Q: “Why do you hate Trump? Why are you always bashing him?”
A: Hate? I don’t hate him. Bash? I’m not sure that word means what you think it means.
I have been aware of Donald Trump since before his cameo in Home Alone 2. Americans shifted to embrace wealth and power in the 1980s, and The Donald was an icon of those times. He embraced extravagance and selfishness shamelessly, making them his brand.
At Trump headquarters on the 26th floor of the Trump Tower astride Fifth Avenue, he opened the door of a room furnished with a vast table.
‘’This was supposed to be a board room but what was the sense when there’s only one member,’’ said Donald Trump. — N.Y.T. 1983
Some found his brashness refreshing, others called him “a short-fingered vulgarian.” Somewhere between the two, I just knew I would never want to be like him.
Tabloids and Playboy covers were my reminders that he was still around over the years. I was not interested in his philosophy of life. In 1983 left my college preparatory high school to enlist in the U.S. Marine Corps. My focus became intelligence-gathering operations against terrorists and Russians.
After that I studied international relations with a focus on Latin America. Unexpectedly, all of this contributed to me starting a church for Spanish speakers in the Dallas area, and a very long journey serving the poor and the persecuted around the world.
In 2015 I was back in the U.S., partly for medical reasons. I was not adjusting well. Culture wars had intensified far beyond my awareness while I was overseas. Social media had become a factor, and suddenly I found myself in heated exchanges with American Christians defending the Confederacy in spite of explicit statements about white supremacy.
Those clashes were tightly connected to stories of African Americans claiming systemic racism and disproportionately fatal violence by police. Then the arguments extended to refugees fleeing war, and ultimately to Donald J. Trump as a God-appointed political savior figure.
When Trump announced his bid for the presidency of the United States of America, I initially tried to refrain from expressing my incredulity about the gullibility it would require for him to succeed. (I also knew I would not be nice about my criticisms.)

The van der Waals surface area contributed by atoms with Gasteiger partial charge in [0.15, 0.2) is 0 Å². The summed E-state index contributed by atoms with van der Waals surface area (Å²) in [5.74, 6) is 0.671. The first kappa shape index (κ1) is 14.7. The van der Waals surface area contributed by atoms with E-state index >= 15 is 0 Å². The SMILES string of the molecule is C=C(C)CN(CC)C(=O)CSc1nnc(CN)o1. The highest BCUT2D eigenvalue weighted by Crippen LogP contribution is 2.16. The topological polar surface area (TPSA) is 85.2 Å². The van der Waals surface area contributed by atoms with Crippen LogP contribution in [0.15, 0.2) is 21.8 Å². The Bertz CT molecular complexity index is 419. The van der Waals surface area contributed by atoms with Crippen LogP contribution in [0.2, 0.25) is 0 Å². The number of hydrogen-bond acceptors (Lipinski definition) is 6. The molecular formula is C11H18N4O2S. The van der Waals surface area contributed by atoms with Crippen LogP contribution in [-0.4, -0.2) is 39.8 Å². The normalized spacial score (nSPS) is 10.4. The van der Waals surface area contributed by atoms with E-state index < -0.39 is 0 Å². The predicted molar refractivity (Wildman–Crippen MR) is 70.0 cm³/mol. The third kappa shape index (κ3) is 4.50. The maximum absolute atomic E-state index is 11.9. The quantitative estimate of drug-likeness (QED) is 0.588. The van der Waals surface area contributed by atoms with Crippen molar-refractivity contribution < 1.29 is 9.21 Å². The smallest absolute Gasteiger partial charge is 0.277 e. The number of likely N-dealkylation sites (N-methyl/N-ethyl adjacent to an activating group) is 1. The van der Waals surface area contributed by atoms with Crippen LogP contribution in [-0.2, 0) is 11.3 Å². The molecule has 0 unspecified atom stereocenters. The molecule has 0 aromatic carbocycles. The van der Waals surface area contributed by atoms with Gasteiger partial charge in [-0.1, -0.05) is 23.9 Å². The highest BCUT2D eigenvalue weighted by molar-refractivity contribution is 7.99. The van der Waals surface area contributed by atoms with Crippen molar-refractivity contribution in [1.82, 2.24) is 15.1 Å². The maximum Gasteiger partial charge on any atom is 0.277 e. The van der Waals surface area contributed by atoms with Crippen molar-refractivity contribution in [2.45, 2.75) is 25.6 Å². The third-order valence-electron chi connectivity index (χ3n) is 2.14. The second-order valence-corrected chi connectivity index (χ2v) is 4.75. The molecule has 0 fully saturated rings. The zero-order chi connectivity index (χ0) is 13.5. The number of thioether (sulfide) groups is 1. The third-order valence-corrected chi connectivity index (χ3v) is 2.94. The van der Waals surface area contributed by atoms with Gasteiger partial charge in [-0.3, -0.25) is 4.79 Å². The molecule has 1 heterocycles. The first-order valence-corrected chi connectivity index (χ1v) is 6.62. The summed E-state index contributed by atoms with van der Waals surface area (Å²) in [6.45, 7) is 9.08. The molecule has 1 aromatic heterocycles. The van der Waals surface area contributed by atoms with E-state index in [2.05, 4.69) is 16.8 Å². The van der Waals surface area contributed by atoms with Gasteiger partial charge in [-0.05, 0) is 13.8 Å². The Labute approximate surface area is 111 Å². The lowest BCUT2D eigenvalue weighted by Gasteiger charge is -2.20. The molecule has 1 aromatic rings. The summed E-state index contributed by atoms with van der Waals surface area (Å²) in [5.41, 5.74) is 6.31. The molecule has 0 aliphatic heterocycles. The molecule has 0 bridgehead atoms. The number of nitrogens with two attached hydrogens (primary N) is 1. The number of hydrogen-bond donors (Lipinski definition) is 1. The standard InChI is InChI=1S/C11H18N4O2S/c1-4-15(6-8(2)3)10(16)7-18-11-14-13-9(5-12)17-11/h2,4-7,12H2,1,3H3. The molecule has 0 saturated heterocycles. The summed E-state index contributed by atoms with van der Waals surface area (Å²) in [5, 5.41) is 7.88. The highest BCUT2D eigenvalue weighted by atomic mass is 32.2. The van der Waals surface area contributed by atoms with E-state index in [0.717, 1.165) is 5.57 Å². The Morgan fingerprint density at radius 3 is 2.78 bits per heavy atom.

By September of 2015, I could not restrain myself.
I launched my first “Trump bashing” tweet:
My question has always been whether to openly ridicule the idea of such a selfish man being anyone’s leader, or to stridently warn people about the very real dangers of empowering a demagogue like Trump.
Neither approach has worked well enough. Millions of people are committed to him no matter what taunt, evidence, warning, was presented, regardless of tone; nothing has worked. Not even disturbing video footage of betrayal schemes and abuse claims from the man’s own mouth has been enough to challenge the golden image formed in the minds of his faithful.
Am I exaggerating?
I know it must sound like it, because I am just a regular person. And so I appeal to a greater authority. I will invoke Trump to expresses the devotion of his followers with this infamous boast:
I have learned what to expect, but I still cannot help but wonder:
The Road we are on has taught me at least one thing. When I see the word “bashing” I know that I have entered into someone’s world of “just locker room talk” and other enchanted rhetoric that is unassailable with mere facts or well documented and disturbing concerns. Where else does one encounter complaints of bashing that deflect reasonable responses more effectively than mithril?
Will I ever stop “bashing” Trump? Yes.
If Donald Trump ever has a conversion like Zacchaeus, an unambiguous reversal that includes restitution for those who have been wrong, I will change my tune. At the moment of writing this, nothing of the kind has happened.
And so, bashed, but not bowed, corrected but not cowed, I press on. But I am not alone. I have an anthem to sing, as one foot soldier among many in #TheResistance slogging forward with determined conviction that sanity cannot be held at bay indefinitely, that overcooked steaks and failed university scams will be collectively repudiated, and that the word “bashing” will be unceremoniously laid to rest in an unmarked grave.
What does “bashing” even mean?
“Bashing” — verb (archaic)
Ex. “Why are you bashing Trump?”